FOR DISCUSSION Look again at the Four Sons, for the simplicity of the account is deceptive.

What makes the Wise One wise? If he's wise, why must he ask a question?

Who is this Wicked One? Why is he at the table, instead of staying home on Seder night? What is his wickedness? Why does the text say, "were he in Egypt, he would not have been freed?" Is cynicism a form of slavery? What is the motivation for his cynicism? How do you suppose he became wicked? What turns children against the values of their parents?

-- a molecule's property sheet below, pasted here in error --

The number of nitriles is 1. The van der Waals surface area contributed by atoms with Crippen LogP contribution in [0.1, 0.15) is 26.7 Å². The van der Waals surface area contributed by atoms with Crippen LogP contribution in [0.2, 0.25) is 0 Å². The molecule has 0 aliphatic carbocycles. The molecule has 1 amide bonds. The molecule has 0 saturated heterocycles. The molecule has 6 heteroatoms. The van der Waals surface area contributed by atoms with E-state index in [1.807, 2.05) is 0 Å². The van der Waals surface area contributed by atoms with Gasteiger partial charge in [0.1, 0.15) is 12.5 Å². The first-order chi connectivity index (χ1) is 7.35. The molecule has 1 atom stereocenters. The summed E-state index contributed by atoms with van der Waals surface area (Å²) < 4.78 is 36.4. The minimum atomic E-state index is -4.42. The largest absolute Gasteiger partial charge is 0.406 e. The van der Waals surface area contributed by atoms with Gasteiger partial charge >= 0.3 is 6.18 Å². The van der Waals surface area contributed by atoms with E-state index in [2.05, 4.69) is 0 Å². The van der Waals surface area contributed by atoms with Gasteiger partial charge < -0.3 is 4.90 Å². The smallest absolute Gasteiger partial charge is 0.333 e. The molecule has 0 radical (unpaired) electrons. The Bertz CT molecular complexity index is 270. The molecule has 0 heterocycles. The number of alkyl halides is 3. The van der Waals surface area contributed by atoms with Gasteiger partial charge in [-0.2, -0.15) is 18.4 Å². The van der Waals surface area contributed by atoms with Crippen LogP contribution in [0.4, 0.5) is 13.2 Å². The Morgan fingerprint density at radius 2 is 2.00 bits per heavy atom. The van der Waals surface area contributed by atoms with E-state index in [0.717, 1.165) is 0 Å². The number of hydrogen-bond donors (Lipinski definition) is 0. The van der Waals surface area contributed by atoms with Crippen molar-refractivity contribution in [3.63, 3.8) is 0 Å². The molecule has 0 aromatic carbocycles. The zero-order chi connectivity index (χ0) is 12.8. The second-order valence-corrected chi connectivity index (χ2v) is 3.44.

Is the Simple One's simplicity a reflection of innocence and wonder, or indifference and apathy? Is there really ever such thing as an "innocent bystander' in life? Can one claim to be an "innocent bystander" to poverty, war, slavery, genocide?

Have you ever been "The One Who Does Not Know How To Ask?" So thoroughly confused, baffled, or overwhelmed by life that you couldn't even form the question?

Which one of these is you, now, in your life? Are you the Wise, the Wicked, the Simple, or the Silent?

haggadah Section: -- Four Children
Source: Valley Beth Shalom Haggadah